Evaluation of Surface Morphology, Antibacterial Efficacy and Biocompatibility of Dental Cements in Simulated Oral Environment




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Dental cements were used in conventional crown restorations for many decades before being utilized in cement-retained restorations in order to make a connection between the implant body and the crown. Cementation is the preferred restoration method because it eliminates unaesthetic components, aids in the obtainment of correct loading characteristics, and is usually less expensive than screw-retained counterparts. However, the use of dental cements has been a constant source of apprehension due to multiple reports indicating in vitro and in vivo cytotoxicity, and their ability to be contaminated by the oral microbiota. Because of this, residual dental cement is listed as a risk factor for peri-implant disease by the American Academy of Periodontology. Furthermore, since there is not a standard guiding dental cement selection, many clinicians approach it in a subjective manner. It has been established that cement selection is done base on preference, ease of use, and current trends on conventional restorations. Cement selection is further complicated by the lack of cements manufactured specifically for implant restorations. Current approaches for dental cement selection could, therefore, neglect the use of cement compositions that could aid in the success of the restoration. The goal of this study was to evaluate the biocompatibility and antimicrobial effects of various commercial dental cements in order to emphasize the impact dental cement composition can have in the oral environment.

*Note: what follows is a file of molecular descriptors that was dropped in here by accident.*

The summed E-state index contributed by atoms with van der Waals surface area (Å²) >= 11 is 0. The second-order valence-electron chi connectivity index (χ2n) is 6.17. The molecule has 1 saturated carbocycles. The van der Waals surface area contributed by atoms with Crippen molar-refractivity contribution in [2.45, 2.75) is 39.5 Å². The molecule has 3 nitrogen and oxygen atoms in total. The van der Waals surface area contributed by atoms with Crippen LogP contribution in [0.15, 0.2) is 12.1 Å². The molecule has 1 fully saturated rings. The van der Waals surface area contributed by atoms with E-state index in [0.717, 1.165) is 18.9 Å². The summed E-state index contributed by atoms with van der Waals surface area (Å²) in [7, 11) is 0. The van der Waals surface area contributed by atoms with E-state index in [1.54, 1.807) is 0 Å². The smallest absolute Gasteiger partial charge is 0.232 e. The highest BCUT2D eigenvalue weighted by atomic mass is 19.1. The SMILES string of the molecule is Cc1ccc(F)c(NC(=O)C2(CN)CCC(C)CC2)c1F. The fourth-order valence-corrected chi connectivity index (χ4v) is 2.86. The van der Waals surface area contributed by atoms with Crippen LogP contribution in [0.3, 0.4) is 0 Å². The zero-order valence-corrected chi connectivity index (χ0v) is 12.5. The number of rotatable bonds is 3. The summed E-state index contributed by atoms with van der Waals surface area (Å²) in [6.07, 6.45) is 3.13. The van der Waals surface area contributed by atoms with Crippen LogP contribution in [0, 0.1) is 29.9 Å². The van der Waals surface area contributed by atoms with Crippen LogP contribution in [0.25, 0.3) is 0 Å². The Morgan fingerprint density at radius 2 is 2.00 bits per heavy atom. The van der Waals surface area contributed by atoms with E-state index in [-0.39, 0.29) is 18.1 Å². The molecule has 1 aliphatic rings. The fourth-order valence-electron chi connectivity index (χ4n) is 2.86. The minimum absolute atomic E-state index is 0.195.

Dental cements, Biocompatibility, Implants, Artificial--Biocompatibility, Bacteria--Adhesion



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